Libertarians. Free market fundies, no less, with a sprinkling of racism on top. Want to privatise everything, repeal the discrimination act, and basically stop the government from doing any governing.
No Carbon Tax Climate Sceptics
Let us not waste any time on this one..
Democratic Labour Party
Descended from a conservative faction that split from the Labour party in the 50s. Reasonably left in their economics, but pretty far right in their social policies: anti-queer and anti-choice. Their energy plans are based on Polywell Plasma Fusion which would be a cool thing if it worked, but as of today no one has actually generated energy with one of those things.
Depressingly, and I am starting to see a pattern with this, they are still somewhat saner than the major parties when it comes to asylum seekers.
The theory is that if they get a senator in, you can then vote online and that will determine how the senator votes on legislation. I like the sentiment, but I worry that their system is exploitable.
Voluntary Euthanasia Party
Single issue party, as far as I can see.
Peter Grant Cooper.
I feel like I’m missing something here. Whalan likes shooting animals, is okay with gay marriage, very pro NBN. He is also in favour of regulations that would stop Steam charging more for games here than overseas. (He wasn’t talking just about Steam, but I can see that’s what he REALLY means.)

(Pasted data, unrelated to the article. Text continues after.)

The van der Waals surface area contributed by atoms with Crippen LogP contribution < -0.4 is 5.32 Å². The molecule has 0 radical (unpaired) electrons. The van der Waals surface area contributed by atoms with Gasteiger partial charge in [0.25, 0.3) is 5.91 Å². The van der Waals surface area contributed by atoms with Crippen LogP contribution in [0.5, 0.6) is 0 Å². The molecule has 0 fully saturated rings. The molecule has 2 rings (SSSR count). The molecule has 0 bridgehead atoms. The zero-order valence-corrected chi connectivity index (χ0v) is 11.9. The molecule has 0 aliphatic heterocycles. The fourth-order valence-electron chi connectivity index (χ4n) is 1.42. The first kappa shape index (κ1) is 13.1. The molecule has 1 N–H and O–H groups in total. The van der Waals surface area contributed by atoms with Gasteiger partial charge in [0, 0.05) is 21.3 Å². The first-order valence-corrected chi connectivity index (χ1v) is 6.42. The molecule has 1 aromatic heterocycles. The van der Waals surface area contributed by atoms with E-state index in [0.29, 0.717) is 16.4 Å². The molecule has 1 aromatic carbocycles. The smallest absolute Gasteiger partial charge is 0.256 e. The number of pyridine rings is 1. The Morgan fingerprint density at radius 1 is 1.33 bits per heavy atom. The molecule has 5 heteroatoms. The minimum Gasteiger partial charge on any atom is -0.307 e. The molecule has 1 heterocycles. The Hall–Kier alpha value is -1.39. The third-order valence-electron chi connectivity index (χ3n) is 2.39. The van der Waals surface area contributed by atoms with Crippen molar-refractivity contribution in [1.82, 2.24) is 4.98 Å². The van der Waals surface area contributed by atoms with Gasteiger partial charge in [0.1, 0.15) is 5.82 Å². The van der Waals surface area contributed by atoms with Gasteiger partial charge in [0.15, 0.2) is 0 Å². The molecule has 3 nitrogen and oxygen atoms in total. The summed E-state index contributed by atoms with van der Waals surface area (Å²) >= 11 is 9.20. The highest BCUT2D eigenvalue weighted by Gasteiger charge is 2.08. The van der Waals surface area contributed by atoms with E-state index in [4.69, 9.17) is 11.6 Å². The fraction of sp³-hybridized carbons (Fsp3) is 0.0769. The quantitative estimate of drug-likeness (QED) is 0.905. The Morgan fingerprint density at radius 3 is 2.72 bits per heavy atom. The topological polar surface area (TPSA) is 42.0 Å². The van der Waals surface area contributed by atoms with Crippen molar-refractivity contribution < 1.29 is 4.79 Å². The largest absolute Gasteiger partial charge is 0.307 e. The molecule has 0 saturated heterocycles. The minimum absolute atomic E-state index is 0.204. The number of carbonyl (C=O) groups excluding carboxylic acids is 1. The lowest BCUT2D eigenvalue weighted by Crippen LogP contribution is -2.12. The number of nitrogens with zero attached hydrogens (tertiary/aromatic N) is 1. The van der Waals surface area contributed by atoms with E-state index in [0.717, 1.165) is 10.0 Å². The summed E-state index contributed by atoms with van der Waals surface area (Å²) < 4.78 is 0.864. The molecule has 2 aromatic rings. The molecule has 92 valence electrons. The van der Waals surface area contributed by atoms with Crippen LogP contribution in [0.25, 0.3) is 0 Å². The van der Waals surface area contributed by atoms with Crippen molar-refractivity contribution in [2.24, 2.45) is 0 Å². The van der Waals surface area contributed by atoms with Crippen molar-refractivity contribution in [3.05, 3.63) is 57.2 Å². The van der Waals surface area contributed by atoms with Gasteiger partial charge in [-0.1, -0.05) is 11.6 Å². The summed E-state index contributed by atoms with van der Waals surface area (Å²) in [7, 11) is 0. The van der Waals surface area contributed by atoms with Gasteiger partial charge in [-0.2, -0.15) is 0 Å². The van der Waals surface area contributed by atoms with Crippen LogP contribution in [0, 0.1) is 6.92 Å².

Help End Marijuana Prohibition
Again, the main platform of this party is pretty obvious from the name. I’m having trouble finding much out about their ideas about non cannabis related policy, though.
Advocate group for carers of disabled people. Legit, but I’ve no idea why they preferenced Non-Custodial Parents Party first. Don’t vote for them above the line.
Likewise, they have put the Climate Skeptics high up, and Liberal above labor (which makes NO sense)
Wikileaks the organisation is revolutionary, vital, and damn necessary institution in a world where governments hide so much from their people.
Wikileaks the party is a damn mess. Their preferences are going to The (super right wing)Shooters and Fishers Party, their leader has let slip some confusing quotes that seem to hint at being anti-choice, much of their membership hasn’t been to their meetings and several high ranking members have resigned over the preferences debacle.
If they did get a senator elected, then sure, they would probably be principled in their stand for government transparency, against censorship and for internet freedom. But there is a serious question mark above their stance on other issues, especially considering their sometimes erratic leader's autocratic style.
September 4th, 2013
Election Guide: Grayndler:
Every election I tend to write out a little guide for myself to remember who all the minor parties are. I usually stick it up on my LJ, and sometimes other people have said they appreciate it. The world seems to have caught up and there are a LOT more resources on the web now for figuring out who everyone is. So posting this seems less necessary now, but I need to look this stuff up anyway, so I might as well put it up here.
This first post is the easy part: my local seat, Grayndler.
Joshua Green, Christian Democrat Party.